OK, if you're agreeing with me, mea culpa, but….

    If it's wrong for Wiki and Google to express their opinions on this matter… then why is it ok for the RIAA and MPAA to express THEIR opinions on this matter?

    Goose, Gander… something like that.

    Or Kettle, Pot.

    Either way.

  36. I think it is significant that the RIAA and MPAA are using their money and influence to primarily lobby Congress to do what they want, while Wikimedia and Google are using their money and influence to primarily convince the American people that what the RIAA and MPAA want is wrong.
    I wonder if that idea might just be the seed from which the "firm line" that Ken so desperately wants could grow.

  37. I Got Bupkis, Fomenter of "small-l" libertarianism says:

    if they try to overreach against a huge corporation like Google, then they're going to get taken to court

    Unfortunately this is often not the case. It depends on whose interests are getting stepped on.

    If the government action is stepping on you or me but not the corporation, then the corporation often has no interest in helping to protect you, and will happily bend you over and pants you for your unrequested government nookie.

    The design for DMCA requests are a lot like this. Someone complains to your ISP, the ISP informs you and gives you a chance to take it down or they will shut you down. There are avenues to challenge it but it's a headache for someone not getting paid for it — unlike the likely attorney who filed the DMCA take-down request.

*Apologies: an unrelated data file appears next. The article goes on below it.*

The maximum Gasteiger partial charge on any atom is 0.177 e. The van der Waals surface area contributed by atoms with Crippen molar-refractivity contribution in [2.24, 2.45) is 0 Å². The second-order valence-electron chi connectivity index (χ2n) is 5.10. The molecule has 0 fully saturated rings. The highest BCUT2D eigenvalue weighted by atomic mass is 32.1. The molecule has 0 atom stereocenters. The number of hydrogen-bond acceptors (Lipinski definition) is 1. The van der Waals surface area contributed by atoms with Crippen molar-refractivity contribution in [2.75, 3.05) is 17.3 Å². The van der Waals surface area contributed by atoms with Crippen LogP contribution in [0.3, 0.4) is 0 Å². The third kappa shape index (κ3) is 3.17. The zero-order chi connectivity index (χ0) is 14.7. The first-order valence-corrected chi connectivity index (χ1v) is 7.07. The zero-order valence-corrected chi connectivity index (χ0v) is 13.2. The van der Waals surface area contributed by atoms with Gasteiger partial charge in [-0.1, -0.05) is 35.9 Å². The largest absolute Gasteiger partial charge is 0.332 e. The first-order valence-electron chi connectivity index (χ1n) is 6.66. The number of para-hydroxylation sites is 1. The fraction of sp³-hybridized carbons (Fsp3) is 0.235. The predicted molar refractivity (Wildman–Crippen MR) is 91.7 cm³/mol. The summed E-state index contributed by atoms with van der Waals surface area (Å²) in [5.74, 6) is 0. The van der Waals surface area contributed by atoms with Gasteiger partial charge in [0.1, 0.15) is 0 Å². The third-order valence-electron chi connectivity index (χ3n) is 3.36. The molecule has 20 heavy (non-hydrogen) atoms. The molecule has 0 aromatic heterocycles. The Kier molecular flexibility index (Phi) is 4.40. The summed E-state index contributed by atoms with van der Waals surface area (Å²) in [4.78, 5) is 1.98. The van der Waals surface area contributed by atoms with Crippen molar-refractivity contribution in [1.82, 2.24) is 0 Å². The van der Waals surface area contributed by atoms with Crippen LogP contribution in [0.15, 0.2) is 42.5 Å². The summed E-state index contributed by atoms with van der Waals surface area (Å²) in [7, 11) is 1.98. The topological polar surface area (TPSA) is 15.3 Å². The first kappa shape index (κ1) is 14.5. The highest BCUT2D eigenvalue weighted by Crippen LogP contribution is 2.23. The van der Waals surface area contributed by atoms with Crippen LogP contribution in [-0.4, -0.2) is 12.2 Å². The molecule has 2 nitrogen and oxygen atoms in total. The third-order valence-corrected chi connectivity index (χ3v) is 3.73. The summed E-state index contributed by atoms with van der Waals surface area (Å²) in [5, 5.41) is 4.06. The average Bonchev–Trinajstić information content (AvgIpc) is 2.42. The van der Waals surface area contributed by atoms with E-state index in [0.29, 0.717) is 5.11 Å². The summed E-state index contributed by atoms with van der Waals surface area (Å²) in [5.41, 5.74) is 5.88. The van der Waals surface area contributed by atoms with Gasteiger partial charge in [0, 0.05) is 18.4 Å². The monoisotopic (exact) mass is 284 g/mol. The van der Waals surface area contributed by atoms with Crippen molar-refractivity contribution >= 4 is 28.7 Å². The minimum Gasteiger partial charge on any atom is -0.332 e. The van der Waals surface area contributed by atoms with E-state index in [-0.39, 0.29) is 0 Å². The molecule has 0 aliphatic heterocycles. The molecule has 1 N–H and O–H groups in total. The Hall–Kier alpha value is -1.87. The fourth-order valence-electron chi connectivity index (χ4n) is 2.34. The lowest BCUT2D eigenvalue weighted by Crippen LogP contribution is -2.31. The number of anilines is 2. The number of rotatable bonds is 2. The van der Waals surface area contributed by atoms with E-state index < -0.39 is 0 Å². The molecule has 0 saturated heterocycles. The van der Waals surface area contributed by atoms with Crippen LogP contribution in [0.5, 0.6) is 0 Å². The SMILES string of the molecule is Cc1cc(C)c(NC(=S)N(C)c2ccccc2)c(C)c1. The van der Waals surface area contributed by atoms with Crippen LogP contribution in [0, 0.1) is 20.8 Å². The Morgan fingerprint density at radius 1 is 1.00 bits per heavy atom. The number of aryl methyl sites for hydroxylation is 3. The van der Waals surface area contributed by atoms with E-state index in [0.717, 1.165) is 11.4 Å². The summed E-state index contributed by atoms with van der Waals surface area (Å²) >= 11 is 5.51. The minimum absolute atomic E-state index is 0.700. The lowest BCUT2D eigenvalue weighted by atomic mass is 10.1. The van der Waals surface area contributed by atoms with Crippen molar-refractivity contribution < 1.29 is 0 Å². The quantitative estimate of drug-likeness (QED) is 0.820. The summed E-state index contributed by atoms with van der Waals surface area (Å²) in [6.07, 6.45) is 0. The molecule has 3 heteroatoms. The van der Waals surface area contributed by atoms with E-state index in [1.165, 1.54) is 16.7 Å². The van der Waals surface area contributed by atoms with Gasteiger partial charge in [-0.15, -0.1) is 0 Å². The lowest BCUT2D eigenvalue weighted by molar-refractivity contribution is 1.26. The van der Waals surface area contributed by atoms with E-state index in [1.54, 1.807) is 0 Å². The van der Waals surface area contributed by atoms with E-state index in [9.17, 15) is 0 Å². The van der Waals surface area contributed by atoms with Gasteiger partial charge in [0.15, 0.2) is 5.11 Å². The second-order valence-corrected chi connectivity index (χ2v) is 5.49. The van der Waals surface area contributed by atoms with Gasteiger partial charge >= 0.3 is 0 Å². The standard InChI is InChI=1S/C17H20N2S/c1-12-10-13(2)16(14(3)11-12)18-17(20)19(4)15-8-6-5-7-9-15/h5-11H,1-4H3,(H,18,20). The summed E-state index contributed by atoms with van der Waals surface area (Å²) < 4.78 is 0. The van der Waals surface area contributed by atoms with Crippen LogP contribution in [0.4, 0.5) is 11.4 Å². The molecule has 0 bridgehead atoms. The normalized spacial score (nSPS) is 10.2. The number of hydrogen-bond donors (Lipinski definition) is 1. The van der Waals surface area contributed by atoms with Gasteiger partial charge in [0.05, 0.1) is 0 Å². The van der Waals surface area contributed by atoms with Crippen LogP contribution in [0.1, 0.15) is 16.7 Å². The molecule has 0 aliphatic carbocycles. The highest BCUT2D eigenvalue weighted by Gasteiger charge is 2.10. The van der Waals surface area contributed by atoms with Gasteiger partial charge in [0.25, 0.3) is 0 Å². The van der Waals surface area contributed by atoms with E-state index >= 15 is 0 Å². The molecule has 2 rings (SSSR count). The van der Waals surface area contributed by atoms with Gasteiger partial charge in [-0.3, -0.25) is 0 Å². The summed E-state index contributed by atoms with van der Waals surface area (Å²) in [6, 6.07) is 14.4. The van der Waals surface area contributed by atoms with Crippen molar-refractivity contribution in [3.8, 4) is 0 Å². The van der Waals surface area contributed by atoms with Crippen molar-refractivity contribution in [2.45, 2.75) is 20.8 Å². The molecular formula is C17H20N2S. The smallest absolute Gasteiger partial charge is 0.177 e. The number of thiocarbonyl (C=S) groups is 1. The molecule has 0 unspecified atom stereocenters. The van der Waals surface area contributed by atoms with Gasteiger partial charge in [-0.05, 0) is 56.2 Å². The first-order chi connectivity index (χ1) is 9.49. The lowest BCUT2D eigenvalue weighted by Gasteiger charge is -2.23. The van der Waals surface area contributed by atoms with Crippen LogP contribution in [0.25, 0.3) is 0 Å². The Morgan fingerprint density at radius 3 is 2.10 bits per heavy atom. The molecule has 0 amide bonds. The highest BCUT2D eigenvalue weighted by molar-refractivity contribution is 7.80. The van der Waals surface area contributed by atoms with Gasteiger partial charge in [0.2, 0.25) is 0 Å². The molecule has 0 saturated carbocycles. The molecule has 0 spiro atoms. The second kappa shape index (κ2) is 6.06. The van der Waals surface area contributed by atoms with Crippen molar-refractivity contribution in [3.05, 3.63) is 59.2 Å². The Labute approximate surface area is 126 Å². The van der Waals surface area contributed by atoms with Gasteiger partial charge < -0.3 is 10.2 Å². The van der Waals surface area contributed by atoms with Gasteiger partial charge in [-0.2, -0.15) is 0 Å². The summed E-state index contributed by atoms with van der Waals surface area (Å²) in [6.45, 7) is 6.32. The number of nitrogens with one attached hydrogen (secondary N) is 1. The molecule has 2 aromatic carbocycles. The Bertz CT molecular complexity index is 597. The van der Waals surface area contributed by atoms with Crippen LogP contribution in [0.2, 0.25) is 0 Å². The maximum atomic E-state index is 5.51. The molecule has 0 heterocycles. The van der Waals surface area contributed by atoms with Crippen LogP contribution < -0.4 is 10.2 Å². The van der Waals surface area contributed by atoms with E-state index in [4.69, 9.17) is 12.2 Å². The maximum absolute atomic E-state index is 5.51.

This is one reason the DMCA is an abortion, the other being that it's just flat out in the wrong direction — rearranging the deck chairs on the Titanic of historical copyright-as-control.

    SOPA/PIPA are even worse in that direction.

  38. I Got Bupkis, Fomenter of "small-l" libertarianism says:

    It is a situation where limits are necessary to even the playing field.

    Yeah, I wonder who gets to set those limits, then…. :-/

    If corporations really got and/or were abusive, one would think advocacy groups would form with the power and finances of thousands or hundreds of thousands…

    Wait….

    Greenpeace. WWF. NAACP. The Equal Justice Foundation. FIRE…

    Ah….

    **Never mind**

  39. I Got Bupkis, Fomenter of "small-l" libertarianism says:

    >>> what the flying monkey-fuck

    LOLZ. Gonna have to remember that one.

  40. I Got Bupkis, Fomenter of "small-l" libertarianism says:

    >>> In case you haven't noticed, passing a law is hard.

    Yeah, it's so hard there's like 10000 pages of them in legal fine print.

    I think it needs to be a flying monkey-fuck of a lot harder.

    >>> As Bill Maher put it recently on Wait Wait… Don't Tell Me!, "Well, you know, if you're going to keep it real in America, at some point you're going to have to say that people are stupid."

    Certainly the case for anyone who listens to Bill Mahar and doesn't have an overwhelming urge to put a brick through the TV within 10 minutes. If you can listen to him for more than 20 minutes without your brains dribbling out your ears, likely the reason is they aren't there any more.

    Bill Mahar gauges humans by the people willing to put up with his ass being on his shoulders. That's kind of a self-selection bias for sub-30 IQs right there.

  41. I Got Bupkis, Fomenter of "small-l" libertarianism says:

    >>> All too many people in this country can't handle subtlety, nuance, or grey areas. To them, it's got to be all or nothing, black or white. They can't cope with a middle ground.

    My experience is that this is the Left and Liberals entirely.

    If you don't agree with them, then you're evil, stupid, or otherwise incompetent… probably all three. Especially compared to them.

    There are not in my experience too many areas in which The Right is not willing to reason and compromise.